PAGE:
October 4, 2006

Microsoft buys DesktopStandard

Microsoft has acquired DesktopStandard, a developer of group policy-based enterprise desktop management products, in a move designed help customers leverage the value of policy-based management and their investments in Active Directory, the two companies said Oct. 2.

Larry Orecklin, general manager, Microsoft's Windows Enterprise Management division, said that the acquisition enhances the company's ability to meet the needs of its customers to perform group policy lifecycle management, consolidate the number of policy objects being managed, and increase desktop management functionality.

"DesktopStandard products are already seamlessly integrated with Microsoft group policy and are completely complementary with Microsoft technology," he said.

The acquisition includes DesktopStandard intellectual property, facilities, contracts and customer base, but not the PolicyMaker Application Security business, which will be available from BeyondTrust, formerly a wholly owned subsidiary of DesktopStandard and which focuses on enterprise security products that eliminate the need for security administrators to place trust in computers or users.

John Moyer, DesktopStandard's CEO and co-founder, will become BeyondTrust CEO, while Eric Voskuil, DesktopStandard CTO and co-founder, will join Microsoft's Windows Enterprise Management division as a software architect.

"It is an exciting opportunity to move forward with BeyondTrust at a time when organizations are focused on increasing protection from zero-hour exploits, data theft and unauthorized malicious use," Moyer said in a statement.

Under the deal, whose terms and price were not disclosed, Microsoft gets the GPOVault, ProfileMaker, Dragnet, PolicyMaker Standard Edition, Registry Extension, Share Manager and Software Update, all of which integrate with and extend Microsoft's existing group policy management tools.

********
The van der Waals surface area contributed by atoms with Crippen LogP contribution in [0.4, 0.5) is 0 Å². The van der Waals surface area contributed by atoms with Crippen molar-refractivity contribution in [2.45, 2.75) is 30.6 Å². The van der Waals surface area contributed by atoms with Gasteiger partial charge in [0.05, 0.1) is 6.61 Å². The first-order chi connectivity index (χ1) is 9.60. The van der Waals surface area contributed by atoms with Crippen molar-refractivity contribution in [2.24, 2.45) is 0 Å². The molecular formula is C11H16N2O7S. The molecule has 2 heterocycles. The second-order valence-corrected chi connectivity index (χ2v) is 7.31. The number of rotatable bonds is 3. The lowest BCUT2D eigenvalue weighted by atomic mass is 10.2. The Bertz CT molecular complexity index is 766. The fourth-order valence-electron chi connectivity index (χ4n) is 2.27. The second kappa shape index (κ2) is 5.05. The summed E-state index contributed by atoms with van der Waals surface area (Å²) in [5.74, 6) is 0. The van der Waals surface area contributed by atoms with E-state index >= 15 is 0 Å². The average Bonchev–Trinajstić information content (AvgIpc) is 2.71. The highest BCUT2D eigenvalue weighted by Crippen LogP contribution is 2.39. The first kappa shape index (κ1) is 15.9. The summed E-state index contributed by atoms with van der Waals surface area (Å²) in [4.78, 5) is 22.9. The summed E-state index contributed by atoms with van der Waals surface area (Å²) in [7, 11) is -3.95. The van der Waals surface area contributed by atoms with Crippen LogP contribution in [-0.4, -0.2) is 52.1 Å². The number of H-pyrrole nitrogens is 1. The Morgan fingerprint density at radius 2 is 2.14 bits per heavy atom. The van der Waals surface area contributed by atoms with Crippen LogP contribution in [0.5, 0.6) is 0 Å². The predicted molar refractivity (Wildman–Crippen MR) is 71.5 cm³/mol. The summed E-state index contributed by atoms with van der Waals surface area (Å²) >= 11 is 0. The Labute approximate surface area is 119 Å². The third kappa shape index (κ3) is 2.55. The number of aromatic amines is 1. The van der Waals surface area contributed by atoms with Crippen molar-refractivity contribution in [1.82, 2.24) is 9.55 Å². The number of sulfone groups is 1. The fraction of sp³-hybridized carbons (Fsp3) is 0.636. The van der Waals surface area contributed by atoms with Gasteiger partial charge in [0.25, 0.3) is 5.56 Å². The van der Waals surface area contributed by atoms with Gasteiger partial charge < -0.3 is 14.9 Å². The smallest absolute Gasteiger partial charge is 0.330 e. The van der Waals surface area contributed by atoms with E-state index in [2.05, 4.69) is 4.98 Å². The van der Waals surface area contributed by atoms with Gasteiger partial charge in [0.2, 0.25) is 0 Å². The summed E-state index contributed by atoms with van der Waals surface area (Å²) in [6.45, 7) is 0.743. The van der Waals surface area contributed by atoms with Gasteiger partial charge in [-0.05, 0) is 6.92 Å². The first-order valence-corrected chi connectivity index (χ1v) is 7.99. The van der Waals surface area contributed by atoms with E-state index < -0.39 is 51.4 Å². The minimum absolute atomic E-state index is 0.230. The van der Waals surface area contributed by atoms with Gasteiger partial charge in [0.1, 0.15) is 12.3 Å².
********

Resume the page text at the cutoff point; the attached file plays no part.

DesktopStandard will continue to operate as a wholly owned subsidiary of Microsoft while the DesktopStandard technology transitions across, the companies said.

"Joining with Microsoft will allow DesktopStandard to more quickly meet our goal of helping customers extend group policy to handle the majority of their distributed management tasks and to provide a more manageable environment for doing so.

"Customers will benefit now and into the future as our innovative team joins Microsoft in building the future of model-based policy management technologies," Voskuil said in a prepared statement.

Microsoft would also continue to meet all of DesktopStandard's customer support agreements through their terms, with GPOVault, ProfileMaker, PolicyMaker Standard Edition and Share Manager continuing to be made available through existing DesktopStandard partners and directly from Microsoft, while ProfileMaker will be available only from existing DesktopStandard partners.

The deal also pushes some customers toward Windows Server Update Services as DesktopStandard's Policy-Maker Software Update will no longer be available for purchase.

But Microsoft will provide patch information for six months and support customers according to the terms and conditions of existing agreements, the two companies said.